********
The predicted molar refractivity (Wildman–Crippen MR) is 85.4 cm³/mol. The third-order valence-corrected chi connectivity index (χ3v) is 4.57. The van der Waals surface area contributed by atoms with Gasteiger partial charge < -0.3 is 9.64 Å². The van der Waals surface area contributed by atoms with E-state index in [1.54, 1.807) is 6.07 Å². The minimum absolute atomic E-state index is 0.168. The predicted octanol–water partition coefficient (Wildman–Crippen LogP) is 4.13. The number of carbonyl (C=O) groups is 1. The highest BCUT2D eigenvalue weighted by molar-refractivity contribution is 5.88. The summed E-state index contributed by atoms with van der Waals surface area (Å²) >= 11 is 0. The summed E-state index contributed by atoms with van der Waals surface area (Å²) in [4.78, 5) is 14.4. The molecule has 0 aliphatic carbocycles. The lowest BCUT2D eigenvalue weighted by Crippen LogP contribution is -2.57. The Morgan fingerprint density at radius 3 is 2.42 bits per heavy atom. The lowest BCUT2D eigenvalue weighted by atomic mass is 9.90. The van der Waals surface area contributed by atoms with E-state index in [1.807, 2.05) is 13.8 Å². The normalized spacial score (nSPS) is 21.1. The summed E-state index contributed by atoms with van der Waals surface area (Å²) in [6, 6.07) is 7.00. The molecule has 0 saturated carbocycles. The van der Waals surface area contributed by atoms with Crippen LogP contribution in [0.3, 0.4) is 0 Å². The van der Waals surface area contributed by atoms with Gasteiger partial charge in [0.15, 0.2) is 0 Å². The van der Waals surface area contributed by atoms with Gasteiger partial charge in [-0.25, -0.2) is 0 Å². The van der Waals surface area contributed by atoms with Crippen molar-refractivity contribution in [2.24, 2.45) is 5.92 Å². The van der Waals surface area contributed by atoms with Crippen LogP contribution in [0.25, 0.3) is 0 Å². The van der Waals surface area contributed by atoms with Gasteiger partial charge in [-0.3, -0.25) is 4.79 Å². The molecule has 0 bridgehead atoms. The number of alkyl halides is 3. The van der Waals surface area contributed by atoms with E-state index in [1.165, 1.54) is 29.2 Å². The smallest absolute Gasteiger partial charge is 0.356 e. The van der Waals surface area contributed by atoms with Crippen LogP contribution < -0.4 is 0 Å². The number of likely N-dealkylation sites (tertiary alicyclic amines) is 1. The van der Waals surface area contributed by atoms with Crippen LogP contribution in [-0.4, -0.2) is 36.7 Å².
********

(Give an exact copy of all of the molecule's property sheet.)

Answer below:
The predicted molar refractivity (Wildman–Crippen MR) is 85.4 cm³/mol. The third-order valence-corrected chi connectivity index (χ3v) is 4.57. The van der Waals surface area contributed by atoms with Gasteiger partial charge < -0.3 is 9.64 Å². The van der Waals surface area contributed by atoms with E-state index in [1.54, 1.807) is 6.07 Å². The minimum absolute atomic E-state index is 0.168. The predicted octanol–water partition coefficient (Wildman–Crippen LogP) is 4.13. The number of carbonyl (C=O) groups is 1. The highest BCUT2D eigenvalue weighted by molar-refractivity contribution is 5.88. The summed E-state index contributed by atoms with van der Waals surface area (Å²) >= 11 is 0. The summed E-state index contributed by atoms with van der Waals surface area (Å²) in [4.78, 5) is 14.4. The molecule has 0 aliphatic carbocycles. The lowest BCUT2D eigenvalue weighted by Crippen LogP contribution is -2.57. The Morgan fingerprint density at radius 3 is 2.42 bits per heavy atom. The lowest BCUT2D eigenvalue weighted by atomic mass is 9.90. The van der Waals surface area contributed by atoms with E-state index in [1.807, 2.05) is 13.8 Å². The normalized spacial score (nSPS) is 21.1. The summed E-state index contributed by atoms with van der Waals surface area (Å²) in [6, 6.07) is 7.00. The molecule has 0 saturated carbocycles. The van der Waals surface area contributed by atoms with Crippen LogP contribution in [0.3, 0.4) is 0 Å². The van der Waals surface area contributed by atoms with Gasteiger partial charge in [0.15, 0.2) is 0 Å². The van der Waals surface area contributed by atoms with Gasteiger partial charge in [-0.25, -0.2) is 0 Å². The van der Waals surface area contributed by atoms with Crippen molar-refractivity contribution in [2.24, 2.45) is 5.92 Å². The van der Waals surface area contributed by atoms with Crippen LogP contribution in [0.25, 0.3) is 0 Å². The van der Waals surface area contributed by atoms with Gasteiger partial charge in [-0.3, -0.25) is 4.79 Å². The molecule has 0 bridgehead atoms. The number of alkyl halides is 3. The van der Waals surface area contributed by atoms with E-state index in [1.165, 1.54) is 29.2 Å². The smallest absolute Gasteiger partial charge is 0.356 e. The van der Waals surface area contributed by atoms with Crippen LogP contribution < -0.4 is 0 Å². The number of likely N-dealkylation sites (tertiary alicyclic amines) is 1. The van der Waals surface area contributed by atoms with Crippen LogP contribution in [-0.4, -0.2) is 36.7 Å².